's weekly Davidson A.M.
supplement has been a topic of discussion on the East Nashville listserv
, mostly because Gannett sees fit to throw it in the yards of everyone in the neighborhood, regardless of whether you're a subscriber. As a result, the papers are littering the area, strewn across streets and sidewalks. Being the delinquent yard keeper that I am, it's not uncommon for three weeks' worth of Davidson A.M.
to accumulate on my lawn and walkway before I get up the wherewithal to hurl them into the recycling bin. Some have suggested that we save them all up and dump them on The Tennessean
That's why I was caught off-guard when Scene
art director Rob Williams called yesterday to ask if I had seen this week's Davidson A.M.
He had been shocked to pick up his copy (in Germantown), only to find the following headline as the lead story: "McNair opens Gridiron9, hopes to add others."
With jaw dropped, I ran out to find mine wedged in the monkey grass along my walkway, and sure enough, Rob was right. The lead story talks about McNair's new restaurant and features quotes from the now deceased quarterback. And the paper is clearly marked "Wednesday, July 8, 2009." Mine, however, came with the following letter from president and publisher Ellen Leifeld, attached with a rubber band:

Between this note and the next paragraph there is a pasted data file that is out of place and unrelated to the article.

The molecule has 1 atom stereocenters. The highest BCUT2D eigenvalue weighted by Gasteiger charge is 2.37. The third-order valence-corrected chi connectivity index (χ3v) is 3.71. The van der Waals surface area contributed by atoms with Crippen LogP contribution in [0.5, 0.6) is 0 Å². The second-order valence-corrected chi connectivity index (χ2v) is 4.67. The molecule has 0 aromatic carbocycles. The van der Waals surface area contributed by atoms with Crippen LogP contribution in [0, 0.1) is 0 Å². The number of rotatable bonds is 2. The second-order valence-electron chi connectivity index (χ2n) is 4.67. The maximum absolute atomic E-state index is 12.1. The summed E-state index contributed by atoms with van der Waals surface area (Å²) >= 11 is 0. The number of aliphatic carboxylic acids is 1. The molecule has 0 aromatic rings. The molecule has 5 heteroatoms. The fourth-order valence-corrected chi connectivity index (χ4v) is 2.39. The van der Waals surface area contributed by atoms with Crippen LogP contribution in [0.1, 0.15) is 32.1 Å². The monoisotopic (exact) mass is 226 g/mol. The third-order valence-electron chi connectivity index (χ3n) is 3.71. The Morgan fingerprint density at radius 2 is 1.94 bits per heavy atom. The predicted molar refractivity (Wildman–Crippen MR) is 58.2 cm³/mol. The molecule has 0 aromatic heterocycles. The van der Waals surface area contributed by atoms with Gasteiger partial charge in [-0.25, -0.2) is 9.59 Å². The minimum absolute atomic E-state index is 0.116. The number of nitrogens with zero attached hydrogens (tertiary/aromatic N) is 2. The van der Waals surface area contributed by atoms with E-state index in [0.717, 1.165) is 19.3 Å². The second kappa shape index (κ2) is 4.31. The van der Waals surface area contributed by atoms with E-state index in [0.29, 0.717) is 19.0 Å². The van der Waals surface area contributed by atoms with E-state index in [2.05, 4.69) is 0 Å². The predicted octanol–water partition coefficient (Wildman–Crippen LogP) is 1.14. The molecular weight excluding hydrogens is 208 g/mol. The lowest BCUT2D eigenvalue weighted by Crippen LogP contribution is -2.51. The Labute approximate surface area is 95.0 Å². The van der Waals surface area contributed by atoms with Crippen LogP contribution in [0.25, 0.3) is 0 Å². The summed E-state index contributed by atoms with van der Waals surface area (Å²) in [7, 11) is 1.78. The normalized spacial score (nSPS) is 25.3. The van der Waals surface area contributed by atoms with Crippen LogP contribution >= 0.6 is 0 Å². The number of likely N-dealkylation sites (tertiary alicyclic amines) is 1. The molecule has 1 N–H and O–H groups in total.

To our readers,
This edition of Davidson A.M. includes a story about former Titans quarterback Steve McNair.
The story, including an interview with Mr. McNair, was prepared before his death last Saturday. This edition of Davidson A.M. was printed last Friday. It is common practice for newspapers to print some feature sections several days before their distribution.
We apologize for the timing of the story.
Is it also common practice to go ahead and deliver said paper if it makes you look ridiculous? Furthermore, Rob's paper had no letter attached. "Are you sure?" I asked. He went and checked the plastic bag his paper came in. No letter...but two
copies of Davidson A.M.
, which makes you wonder how many papers went out without the letter.
What could possibly make Gannett think it was a good idea to distribute the paper, even with the letter? Would the city have ground to a halt without our weekly Davidson A.M.
? Is the embarrassment really worth the three pages of advertising dollars? Or did they just assume that, like me, no one actually reads the thing, so it would slip by unnoticed--yet they could still charge the advertisers?
Over on my side of town,